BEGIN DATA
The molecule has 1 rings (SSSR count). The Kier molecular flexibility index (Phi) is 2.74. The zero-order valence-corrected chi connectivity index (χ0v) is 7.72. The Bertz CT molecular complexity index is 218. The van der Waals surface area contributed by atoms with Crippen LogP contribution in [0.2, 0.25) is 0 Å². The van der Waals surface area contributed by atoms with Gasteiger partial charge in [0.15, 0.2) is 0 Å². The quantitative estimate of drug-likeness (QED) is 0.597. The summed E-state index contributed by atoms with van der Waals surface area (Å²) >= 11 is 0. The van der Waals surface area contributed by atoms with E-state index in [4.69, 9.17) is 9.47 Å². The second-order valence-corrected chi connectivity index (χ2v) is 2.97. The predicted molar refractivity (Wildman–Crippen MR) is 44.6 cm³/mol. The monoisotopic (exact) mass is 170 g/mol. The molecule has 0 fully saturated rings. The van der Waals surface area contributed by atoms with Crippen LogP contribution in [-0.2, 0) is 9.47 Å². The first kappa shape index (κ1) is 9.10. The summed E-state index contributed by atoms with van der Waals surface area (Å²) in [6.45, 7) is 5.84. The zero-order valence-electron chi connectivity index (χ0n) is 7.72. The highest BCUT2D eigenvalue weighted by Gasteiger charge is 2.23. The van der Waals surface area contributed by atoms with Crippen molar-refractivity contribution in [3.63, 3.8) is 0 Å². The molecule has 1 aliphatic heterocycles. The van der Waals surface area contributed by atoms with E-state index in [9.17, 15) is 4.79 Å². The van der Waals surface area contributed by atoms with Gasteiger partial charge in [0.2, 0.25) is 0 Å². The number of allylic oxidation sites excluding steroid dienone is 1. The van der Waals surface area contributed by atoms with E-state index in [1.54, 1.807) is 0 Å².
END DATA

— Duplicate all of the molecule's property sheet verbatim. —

The molecule has 1 rings (SSSR count). The Kier molecular flexibility index (Phi) is 2.74. The zero-order valence-corrected chi connectivity index (χ0v) is 7.72. The Bertz CT molecular complexity index is 218. The van der Waals surface area contributed by atoms with Crippen LogP contribution in [0.2, 0.25) is 0 Å². The van der Waals surface area contributed by atoms with Gasteiger partial charge in [0.15, 0.2) is 0 Å². The quantitative estimate of drug-likeness (QED) is 0.597. The summed E-state index contributed by atoms with van der Waals surface area (Å²) >= 11 is 0. The van der Waals surface area contributed by atoms with E-state index in [4.69, 9.17) is 9.47 Å². The second-order valence-corrected chi connectivity index (χ2v) is 2.97. The predicted molar refractivity (Wildman–Crippen MR) is 44.6 cm³/mol. The monoisotopic (exact) mass is 170 g/mol. The molecule has 0 fully saturated rings. The van der Waals surface area contributed by atoms with Crippen LogP contribution in [-0.2, 0) is 9.47 Å². The first kappa shape index (κ1) is 9.10. The summed E-state index contributed by atoms with van der Waals surface area (Å²) in [6.45, 7) is 5.84. The zero-order valence-electron chi connectivity index (χ0n) is 7.72. The highest BCUT2D eigenvalue weighted by Gasteiger charge is 2.23. The van der Waals surface area contributed by atoms with Crippen molar-refractivity contribution in [3.63, 3.8) is 0 Å². The molecule has 1 aliphatic heterocycles. The van der Waals surface area contributed by atoms with E-state index in [9.17, 15) is 4.79 Å². The van der Waals surface area contributed by atoms with Gasteiger partial charge in [0.2, 0.25) is 0 Å². The number of allylic oxidation sites excluding steroid dienone is 1. The van der Waals surface area contributed by atoms with E-state index in [1.54, 1.807) is 0 Å².